Computer Science Ethics: A Growth Area for Philosophy?


An increasing number of universities across the country are beginning to offer courses in “computer science ethics,” The New York Times reports.

This semester, Harvard University and the Massachusetts Institute of Technology are jointly offering a new course on the ethics and regulation of artificial intelligence. The University of Texas at Austin just introduced a course titled “Ethical Foundations of Computer Science”—with the idea of eventually requiring it for all computer science majors.

And at Stanford University, the academic heart of the industry, three professors and a research fellow are developing a computer science ethics course for next year. They hope several hundred students will enroll.

The idea is to train the next generation of technologists and policymakers to consider the ramifications of innovations—like autonomous weapons or self-driving cars—before those products go on sale.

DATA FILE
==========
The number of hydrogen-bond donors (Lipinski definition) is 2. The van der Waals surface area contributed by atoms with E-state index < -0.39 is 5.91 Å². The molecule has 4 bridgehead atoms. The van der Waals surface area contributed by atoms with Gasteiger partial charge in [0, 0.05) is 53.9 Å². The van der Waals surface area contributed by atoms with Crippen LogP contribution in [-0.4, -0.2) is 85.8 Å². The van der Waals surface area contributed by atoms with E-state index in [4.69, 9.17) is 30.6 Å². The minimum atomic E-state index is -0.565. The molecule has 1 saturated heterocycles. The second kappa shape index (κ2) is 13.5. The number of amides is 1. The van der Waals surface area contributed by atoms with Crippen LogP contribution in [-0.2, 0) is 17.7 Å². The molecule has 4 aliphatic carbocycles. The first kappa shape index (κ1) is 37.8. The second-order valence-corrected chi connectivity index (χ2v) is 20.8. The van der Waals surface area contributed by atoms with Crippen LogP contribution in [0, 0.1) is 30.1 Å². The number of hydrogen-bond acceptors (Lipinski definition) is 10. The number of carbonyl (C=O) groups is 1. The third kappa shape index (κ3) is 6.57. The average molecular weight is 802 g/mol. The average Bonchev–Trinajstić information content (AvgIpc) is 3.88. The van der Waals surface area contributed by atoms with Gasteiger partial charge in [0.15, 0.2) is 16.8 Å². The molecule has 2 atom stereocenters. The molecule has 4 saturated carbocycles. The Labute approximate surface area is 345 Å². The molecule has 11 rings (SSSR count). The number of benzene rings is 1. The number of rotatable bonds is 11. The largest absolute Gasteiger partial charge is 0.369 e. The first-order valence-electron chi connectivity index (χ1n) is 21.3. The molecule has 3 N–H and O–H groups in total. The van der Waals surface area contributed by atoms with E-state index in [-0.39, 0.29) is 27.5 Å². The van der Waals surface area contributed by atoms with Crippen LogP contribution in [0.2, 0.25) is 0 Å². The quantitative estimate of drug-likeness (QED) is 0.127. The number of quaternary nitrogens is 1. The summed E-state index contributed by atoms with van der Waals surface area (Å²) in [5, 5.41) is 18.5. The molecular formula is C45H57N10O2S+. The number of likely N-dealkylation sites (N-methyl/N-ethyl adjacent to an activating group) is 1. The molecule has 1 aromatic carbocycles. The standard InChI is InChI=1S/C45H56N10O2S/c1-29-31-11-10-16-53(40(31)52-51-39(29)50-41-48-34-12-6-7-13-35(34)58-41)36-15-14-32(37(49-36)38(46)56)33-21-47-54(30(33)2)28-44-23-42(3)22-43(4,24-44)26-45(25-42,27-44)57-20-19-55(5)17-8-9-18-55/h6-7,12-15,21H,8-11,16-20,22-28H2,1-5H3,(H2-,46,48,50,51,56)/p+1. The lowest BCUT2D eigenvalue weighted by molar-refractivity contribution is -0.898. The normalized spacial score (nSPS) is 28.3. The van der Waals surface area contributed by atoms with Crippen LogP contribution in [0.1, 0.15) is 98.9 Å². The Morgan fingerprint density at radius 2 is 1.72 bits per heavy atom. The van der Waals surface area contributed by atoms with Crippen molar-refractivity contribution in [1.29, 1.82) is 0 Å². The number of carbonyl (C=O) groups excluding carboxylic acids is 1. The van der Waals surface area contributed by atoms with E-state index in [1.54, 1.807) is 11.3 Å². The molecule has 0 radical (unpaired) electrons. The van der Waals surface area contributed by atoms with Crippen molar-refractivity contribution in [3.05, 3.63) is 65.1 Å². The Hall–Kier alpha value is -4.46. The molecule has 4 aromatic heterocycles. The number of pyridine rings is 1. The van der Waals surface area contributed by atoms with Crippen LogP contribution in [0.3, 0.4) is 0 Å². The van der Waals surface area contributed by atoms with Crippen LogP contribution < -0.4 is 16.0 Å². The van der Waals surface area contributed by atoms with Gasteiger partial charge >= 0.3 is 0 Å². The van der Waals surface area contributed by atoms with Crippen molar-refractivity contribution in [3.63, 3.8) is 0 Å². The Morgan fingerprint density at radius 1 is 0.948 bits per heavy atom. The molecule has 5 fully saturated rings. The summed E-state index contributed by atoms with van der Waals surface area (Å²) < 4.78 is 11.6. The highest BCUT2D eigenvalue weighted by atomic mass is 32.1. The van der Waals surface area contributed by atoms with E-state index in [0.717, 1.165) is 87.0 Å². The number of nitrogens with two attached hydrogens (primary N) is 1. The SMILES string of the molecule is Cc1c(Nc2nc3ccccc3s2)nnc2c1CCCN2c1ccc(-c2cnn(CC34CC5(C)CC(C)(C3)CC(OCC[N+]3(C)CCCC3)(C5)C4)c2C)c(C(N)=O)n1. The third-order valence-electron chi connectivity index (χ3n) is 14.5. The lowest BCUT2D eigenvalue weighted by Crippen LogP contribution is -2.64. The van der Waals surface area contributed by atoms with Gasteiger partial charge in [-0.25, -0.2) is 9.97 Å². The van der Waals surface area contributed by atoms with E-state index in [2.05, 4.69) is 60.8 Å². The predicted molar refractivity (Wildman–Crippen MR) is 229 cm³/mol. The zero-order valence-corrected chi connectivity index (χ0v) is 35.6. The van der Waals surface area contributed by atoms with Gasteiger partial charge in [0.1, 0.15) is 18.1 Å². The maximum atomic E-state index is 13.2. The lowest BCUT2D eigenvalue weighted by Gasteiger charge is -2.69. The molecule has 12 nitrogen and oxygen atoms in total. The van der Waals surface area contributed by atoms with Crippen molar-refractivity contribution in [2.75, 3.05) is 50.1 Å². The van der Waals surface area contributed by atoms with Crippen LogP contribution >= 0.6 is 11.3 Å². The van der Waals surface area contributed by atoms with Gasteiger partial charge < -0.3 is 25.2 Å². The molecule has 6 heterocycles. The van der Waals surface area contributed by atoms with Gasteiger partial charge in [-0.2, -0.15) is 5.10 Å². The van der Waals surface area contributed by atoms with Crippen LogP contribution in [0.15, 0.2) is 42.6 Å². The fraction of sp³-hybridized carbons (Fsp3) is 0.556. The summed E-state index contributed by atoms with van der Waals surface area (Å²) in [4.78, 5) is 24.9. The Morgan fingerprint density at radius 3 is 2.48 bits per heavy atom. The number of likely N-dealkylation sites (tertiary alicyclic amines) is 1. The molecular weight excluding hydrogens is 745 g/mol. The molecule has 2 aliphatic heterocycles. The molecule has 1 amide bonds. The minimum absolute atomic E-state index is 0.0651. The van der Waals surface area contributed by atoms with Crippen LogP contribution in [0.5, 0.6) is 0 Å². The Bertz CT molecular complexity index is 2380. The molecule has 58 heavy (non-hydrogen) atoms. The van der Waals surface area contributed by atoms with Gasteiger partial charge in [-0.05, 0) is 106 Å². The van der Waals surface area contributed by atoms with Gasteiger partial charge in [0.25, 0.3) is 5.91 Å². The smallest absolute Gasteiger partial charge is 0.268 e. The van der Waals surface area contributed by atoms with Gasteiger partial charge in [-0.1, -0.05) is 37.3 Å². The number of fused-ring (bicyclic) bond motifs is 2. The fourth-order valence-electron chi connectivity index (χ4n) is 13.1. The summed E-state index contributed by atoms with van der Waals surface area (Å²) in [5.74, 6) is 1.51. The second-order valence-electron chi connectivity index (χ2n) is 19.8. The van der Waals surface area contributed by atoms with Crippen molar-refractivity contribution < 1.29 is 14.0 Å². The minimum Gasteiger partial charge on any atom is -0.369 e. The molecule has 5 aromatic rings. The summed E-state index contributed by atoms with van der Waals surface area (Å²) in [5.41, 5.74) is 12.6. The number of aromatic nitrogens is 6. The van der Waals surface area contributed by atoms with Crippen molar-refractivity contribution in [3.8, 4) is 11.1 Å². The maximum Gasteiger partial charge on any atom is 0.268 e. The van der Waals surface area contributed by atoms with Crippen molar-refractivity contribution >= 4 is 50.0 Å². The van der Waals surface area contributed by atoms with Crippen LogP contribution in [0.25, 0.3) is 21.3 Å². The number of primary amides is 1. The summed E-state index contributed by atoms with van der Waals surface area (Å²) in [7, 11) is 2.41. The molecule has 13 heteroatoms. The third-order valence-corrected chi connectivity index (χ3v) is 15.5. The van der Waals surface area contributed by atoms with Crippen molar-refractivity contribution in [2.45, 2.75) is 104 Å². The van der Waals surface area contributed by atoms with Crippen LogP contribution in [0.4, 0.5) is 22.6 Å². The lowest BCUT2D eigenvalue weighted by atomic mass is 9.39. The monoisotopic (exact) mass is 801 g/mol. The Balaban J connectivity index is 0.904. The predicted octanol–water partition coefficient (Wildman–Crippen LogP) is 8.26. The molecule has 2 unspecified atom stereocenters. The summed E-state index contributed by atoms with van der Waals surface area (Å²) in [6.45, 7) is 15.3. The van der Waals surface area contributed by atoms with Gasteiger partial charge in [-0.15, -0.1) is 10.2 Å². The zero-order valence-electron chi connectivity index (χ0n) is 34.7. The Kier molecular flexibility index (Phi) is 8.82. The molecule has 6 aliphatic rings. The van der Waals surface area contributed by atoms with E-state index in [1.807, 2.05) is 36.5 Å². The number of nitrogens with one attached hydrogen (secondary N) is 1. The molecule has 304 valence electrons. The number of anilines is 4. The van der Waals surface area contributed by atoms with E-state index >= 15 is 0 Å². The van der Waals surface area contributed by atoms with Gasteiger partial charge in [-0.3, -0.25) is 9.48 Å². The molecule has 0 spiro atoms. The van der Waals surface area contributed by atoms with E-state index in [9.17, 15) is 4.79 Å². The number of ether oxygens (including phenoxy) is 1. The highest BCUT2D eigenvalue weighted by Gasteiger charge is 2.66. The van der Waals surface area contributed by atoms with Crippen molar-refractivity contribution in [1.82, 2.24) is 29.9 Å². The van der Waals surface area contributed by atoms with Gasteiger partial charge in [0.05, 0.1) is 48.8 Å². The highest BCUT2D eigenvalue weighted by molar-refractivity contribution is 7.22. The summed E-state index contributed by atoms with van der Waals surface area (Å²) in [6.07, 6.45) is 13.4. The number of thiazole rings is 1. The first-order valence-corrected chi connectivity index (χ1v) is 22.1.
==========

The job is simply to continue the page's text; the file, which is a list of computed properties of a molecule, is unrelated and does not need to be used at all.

While the article says that some of these courses are being offered through philosophy departments, none of the specific courses mentioned in the article were philosophy courses. If you or your department offer such a course, feel free to share a description of it in the comments.

Philosophy departments often partner up with other units on campus to meet curricular needs, for various reasons. Perhaps after biomedical ethics, business ethics, and engineering ethics, perhaps the next growth area is computer science ethics.

Oh, and if you haven’t yet seen this:

guest
12 Comments
Oldest
Newest Most Voted
Inline Feedbacks
View all comments
Mark Alfano
3 years ago

I teach this course: https://www.dropbox.com/s/dnpjml5irk8kd3q/Alfano.IT%20%26%20Values.Syllabus.docx?dl=0

Next year will add a unit on blockchain.Report

D.E. Wittkower